The Q at Parkside

(for those for whom the Parkside Q is their hometrain)

News and Nonsense from the Brooklyn neighborhood of Lefferts and environs, or more specifically a neighborhood once known as Melrose Park. Sometimes called Lefferts Gardens. Or Prospect-Lefferts Gardens. Or PLG. Or North Flatbush. Or Caledonia (west of Ocean). Or West Pigtown. Across From Park Slope. Under Crown Heights. Near Drummer's Grove. The Side of the Park With the McDonalds. Jackie Robinson Town. Home of Lefferts Manor. West Wingate. Near Kings County Hospital. Or if you're coming from the airport in taxi, maybe just Flatbush is best.

Monday, December 2, 2013

The Q's School Tool: Part 7: More On LGCS

Some might think I'm giving outsized coverage to the Lefferts Gardens Charter School (LGCS). But in just its first three years of existence, the school has gone through more than its topsy and turvy, and I've tried to stay abreast as best I can, seeing as I and so many of my friends have spent "outsized" time to looking at kindergarten options. LGCS shares space with PS92 on Parkside, the building that's the most obvious candidate to bear the name "Lefferts Gardens." While much has been written about Charter vs DOE schools (much of it too partisan to be taken at face value, I might add), the fact of the matter is that local parents DO have a fair number of options available, and LGCS is one of them. It's stated mission is incredibly appealing:

The Lefferts Gardens Charter School will utilize an environmental science program to develop academically motivated and civic-minded students to succeed in competitive high school and college programs. The proximity of several community-based environmental institutions provides a unique opportunity for learning that extends beyond the classroom. Graduates of LGCS will leave with an understanding of the relationship among science, the environment, and the everyday world.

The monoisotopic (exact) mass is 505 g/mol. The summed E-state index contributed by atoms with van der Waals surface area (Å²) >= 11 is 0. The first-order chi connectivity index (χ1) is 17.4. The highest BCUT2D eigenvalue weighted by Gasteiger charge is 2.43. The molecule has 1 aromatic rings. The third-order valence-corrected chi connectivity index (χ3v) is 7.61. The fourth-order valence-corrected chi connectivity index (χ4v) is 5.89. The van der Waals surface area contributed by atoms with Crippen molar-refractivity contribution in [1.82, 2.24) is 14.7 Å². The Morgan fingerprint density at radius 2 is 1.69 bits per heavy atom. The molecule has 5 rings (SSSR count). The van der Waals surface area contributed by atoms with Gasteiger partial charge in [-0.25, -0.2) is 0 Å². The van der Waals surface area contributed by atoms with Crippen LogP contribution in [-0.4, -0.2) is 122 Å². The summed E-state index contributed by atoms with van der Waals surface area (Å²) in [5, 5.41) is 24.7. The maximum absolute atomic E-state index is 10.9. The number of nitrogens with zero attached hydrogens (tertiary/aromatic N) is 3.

In fact, having toured the school not once, not twice, but three times now, I can say with great confidence that the mission is very much the guiding principle at play. And recent additions include a full-time art teacher Maude Whiltshire (read her engaging school blog here) and a head of science curricula for the school generally. The kids sing in chorus, a throwback that touches my heart, since I remember music class in elementary school probably better than anything else. Perhaps most appealingly, they have field trips once a week (the phrase "field trip" is out-of-fashion, but you know what I mean) to dovetail with what the kids are studying in the classroom. Everyone learns American Sign Language (a useful skill by any standard, but also a great tool if you want to keep some order in a noisy classroom). The building, despite its being more than 100 years old (says so right when you walk in), is big, bright and schooly in the classic sense. It's right next to newly renovated Parkside Playground and basketball courts. It's got a big gym and auditorium. Oh, and it's walkable, a quaint and seriously sweet experience for both parent and child.